Italy’s Flavia Pennetta Wins US Open Title

[Jenkins: At historic heights, Serena finally buckles].


As dark clouds threatened to halt Pennetta’s charge, Vinci proved that there was still fight left in her as she hit back to secure a break of her own with a morale-boosting winner.

And then the president of the USTA gave her a check for $3.3 million.

Asked what she and Pennetta proved this week, Vinci asked some Italian reporters for the English translation of a word before answering: “Miracles can happen”. “Enjoy”. “I can tell you from a doubles standpoint, we felt it trying to win it. There is no doubt she felt the pressure“. She will follow the example of Marion Bartoli two years ago, who retired just a month after beating Sabine Lisicki on Wimbledon’s Centre Court and thus chose not to defend her title.

[At 34, Federer back in men’s final, ready for Djokovic].

“But for sure this was the last time for New York for me“.

The match between best friends and former doubles partners who first played each other when they were nine years old got off to a predictably cautious start for two players competing in their first grand slam final.

She plans to play Wuhan, Beijing and, if she qualifies, the WTA Finals in Singapore before hanging up her racket at the end of the year. “It’s amazing”.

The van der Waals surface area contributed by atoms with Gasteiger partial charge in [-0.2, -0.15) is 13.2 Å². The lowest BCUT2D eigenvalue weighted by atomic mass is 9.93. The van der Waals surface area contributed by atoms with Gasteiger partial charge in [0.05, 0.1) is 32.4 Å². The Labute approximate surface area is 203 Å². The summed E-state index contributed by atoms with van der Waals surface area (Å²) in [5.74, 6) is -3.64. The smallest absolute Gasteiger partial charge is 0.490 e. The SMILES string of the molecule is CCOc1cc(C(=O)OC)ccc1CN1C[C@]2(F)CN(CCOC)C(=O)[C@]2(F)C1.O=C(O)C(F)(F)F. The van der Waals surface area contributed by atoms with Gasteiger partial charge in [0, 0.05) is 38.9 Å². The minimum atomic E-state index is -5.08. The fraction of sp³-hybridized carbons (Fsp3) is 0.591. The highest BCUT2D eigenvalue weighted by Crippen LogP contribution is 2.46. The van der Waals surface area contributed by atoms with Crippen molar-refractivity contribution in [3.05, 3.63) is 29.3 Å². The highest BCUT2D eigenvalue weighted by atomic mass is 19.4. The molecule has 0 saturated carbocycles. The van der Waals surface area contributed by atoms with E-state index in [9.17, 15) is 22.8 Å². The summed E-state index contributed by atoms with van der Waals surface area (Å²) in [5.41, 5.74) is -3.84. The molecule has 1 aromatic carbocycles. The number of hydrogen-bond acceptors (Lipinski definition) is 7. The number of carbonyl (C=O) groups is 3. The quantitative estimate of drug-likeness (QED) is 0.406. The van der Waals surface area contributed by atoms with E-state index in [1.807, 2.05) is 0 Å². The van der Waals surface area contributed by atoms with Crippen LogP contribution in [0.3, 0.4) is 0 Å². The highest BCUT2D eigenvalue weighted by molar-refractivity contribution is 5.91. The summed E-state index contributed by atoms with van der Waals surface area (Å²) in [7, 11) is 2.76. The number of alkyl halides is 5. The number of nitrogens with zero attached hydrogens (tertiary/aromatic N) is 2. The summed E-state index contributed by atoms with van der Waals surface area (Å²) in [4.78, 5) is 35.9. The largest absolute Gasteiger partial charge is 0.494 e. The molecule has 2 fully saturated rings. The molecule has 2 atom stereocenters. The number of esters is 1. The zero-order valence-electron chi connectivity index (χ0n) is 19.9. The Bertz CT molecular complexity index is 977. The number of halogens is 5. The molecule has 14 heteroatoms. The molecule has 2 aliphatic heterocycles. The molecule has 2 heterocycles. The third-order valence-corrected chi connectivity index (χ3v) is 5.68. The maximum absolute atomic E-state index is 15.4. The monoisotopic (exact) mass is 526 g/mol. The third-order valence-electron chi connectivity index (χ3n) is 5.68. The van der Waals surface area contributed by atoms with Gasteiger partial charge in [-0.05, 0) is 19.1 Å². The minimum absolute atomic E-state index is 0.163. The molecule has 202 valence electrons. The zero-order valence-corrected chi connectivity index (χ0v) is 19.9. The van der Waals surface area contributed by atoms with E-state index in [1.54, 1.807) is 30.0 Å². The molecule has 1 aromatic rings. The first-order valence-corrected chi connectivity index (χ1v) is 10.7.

The previous record for the oldest first-time major champion was another Italian: Francesca Schiavone was nearly 30 when she won the 2010 French Open, inspiring her two countrywomen.

Flavia Pennetta has defeated Roberta Vinci to win the U.S. Open, in a women’s final that was an all-Italian affair. The Open era began in 1968.

Flavia Pennetta finished her Grand Slam career in amazing fashion. Winning the US Open, my life is perfect. “Perfect”.

There to congratulate both Italians was Italy’s Prime Minister Matteo Renzi.

From the latter perspective, this achievement – leading to a potential maiden major’s title – has thus been a long time coming for the Brindisi native, who’s been on the Tour for nearly 15-years now.

Vinci struggled to produce a response to the setback as the excellent shots from the baseline which were key to the win over Williams evaded her.

“It was tough”, Vinci said. “I mean, with this – winning today – my life is perfect”. “I’m really happy! It’s what all players want to do”.

Flavia Pennetta of Italy celebrates defeating her compatriot Roberta Vinci during their 2015 US Open Women’s singles

“This is how I say goodbye to tennis“, Pennetta said as her fiance, tennis player Fabio Fognini, captured the scene with his phone’s camera.

Vinci, who shared a house in Rome with Pennetta for three years, admitted it had felt “strange” to play her friend in a first Grand Slam final for both women. “When I wake up, I say, ‘I have a semi final today”.

She was also able to handle Vinci’s backhand slice, the most recognized part of the world No. 43’s game.


“I’m supposed to play Wuhan and Beijing”, the Italian added.

Italy holds the U.S. Open tennis women's singles championship trophy during a visit to the Top of the Rock Observation Deck at Rockefeller Center Sunday Sept. 13 2015 in New York